Current Price – C$0.94
Cash-out Price – C$1.00
Upside – 7%
Expiration Date – Oct 2018
This idea was shared by Neo.
LeadFX is junior miner in Australia with Toronto listing and no assets currently in operation. Its history is a rather standard case of junior miners – big promises from management, operational disappointments, debtors throwing more and more good money after bad money and shareholders getting continuously diluted, with the company eventually ending in the hands of original lenders (for more detailed picture see first few pages of the Annual Information Form).
Company’s main asset (Paroo Station lead mine) was put under care and maintenance in Jan 2015 after it was clear that operations are no longer economical. However, in mid 2017 LeadFX largest/controlling shareholder (previous largest lender) Sentient entered into agreement with InCor to undertake feasibility study for development of a Hydrometallurgical Facility using InCor’s proprietary technology. The study proved to be successful (project NPV of C$191m -C$303m, vs current EV of C$93m) and InCor was awarded large pile of equity (23m shares) becoming the second largest shareholder. Both Sentient and InCor continued to support LeadFX operations through numerous private placements resulting in joined ownership of more than 90%.
Going Private Offer
On May 10, 2018, a special committee of independent directors was appointed by the board of directors to consider and evaluate a potential “go-private” transaction. On Jul 23, 2018, LeadFX the transaction was announced through a 5m to 1 reverse split, cashing out shareholders at C$1/share (compared to C$0.84 before the announcement). This would cash out everyone except Sentient and InCor.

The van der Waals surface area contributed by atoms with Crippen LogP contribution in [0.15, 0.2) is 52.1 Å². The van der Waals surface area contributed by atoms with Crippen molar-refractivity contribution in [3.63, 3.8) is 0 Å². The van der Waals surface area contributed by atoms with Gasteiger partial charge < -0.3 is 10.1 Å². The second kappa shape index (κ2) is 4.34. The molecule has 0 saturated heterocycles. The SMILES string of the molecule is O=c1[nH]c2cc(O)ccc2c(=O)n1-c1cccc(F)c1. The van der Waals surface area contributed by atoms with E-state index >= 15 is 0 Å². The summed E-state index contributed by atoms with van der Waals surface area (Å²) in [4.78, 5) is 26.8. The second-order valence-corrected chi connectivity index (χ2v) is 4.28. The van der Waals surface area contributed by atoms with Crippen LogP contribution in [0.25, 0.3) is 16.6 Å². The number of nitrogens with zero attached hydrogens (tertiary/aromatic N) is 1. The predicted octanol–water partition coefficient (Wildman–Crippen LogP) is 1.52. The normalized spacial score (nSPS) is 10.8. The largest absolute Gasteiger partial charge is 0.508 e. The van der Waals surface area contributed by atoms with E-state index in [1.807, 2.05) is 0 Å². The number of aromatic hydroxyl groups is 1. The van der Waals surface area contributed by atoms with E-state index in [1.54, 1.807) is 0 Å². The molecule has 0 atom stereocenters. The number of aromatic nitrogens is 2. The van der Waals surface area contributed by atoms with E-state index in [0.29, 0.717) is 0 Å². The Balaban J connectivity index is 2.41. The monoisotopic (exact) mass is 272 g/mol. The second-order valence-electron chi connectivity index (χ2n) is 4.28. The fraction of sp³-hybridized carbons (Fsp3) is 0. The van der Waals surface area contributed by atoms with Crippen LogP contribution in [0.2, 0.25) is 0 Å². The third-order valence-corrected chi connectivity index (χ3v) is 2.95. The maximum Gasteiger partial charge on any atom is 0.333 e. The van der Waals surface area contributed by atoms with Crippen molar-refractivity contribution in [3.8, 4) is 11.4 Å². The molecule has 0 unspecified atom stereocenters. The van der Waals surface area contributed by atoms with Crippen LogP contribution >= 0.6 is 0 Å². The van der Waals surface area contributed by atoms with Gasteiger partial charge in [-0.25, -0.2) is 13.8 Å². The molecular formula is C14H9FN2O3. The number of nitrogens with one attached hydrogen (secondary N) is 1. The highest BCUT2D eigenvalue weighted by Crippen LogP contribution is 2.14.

Going private will be financed by InCor – 13.3m shares at C$1 each, which is an investment of C$13.3m. This compares to C$5.9m InCor has already invested in the company through private placements and warrants exercise – on average it paid C$0.74 per share. After the reverse split InCor will own >50% of LeadFX shares.
Keeping in mind InCor has already piled comparable sums of cash into LeadFX, it is unlikely to simply walk away. InCor is cashing out minority shareholders at valuation that is 2x or 3x lower than the estimated NPV of the new facility. So if InCor believes in its own feasibility study, then this going private transaction sounds like a good deal from them.
Minority shareholder approval is not required as controlling shareholders own more than 90%. Other conditions (which are quite standard) are likely to be met.
Shareholder meeting is planed for the 3rd of October and I would expect the transaction to close shortly afterwards.
Liquidity is very low, with only few thousand shares traded on daily basis.
The largest minority shareholder of the company has taken to the press, upset about not having the chance to vote against the going private transaction. This is due to management issuing equity to themselves to get above the threshold for requiring approval from minority shareholders. So if the regulators were to step in, it might either cause the deal to be derailed or push InCor to raise the price tag. I do not see much merit in Pearson’s arguments as without InCor LeadFX would already be bankrupt and shareholders would get exactly zero.
Precedent of regulator involvement is quoted in article. In Sep 2016 Frontier Rare Earths tried to go for a 9m to 1 reverse split. Shareholders complained to Ontario Securities Commission (OSC), OSC stepped in and meeting got postponed for 2 weeks and subsequently got cancelled. Roughly 6 months later, company tried to go for the same proposal again, offering same terms and shareholders once again complained to OSC. But this time it seems like OSC didn’t intervene and the reverse split got through.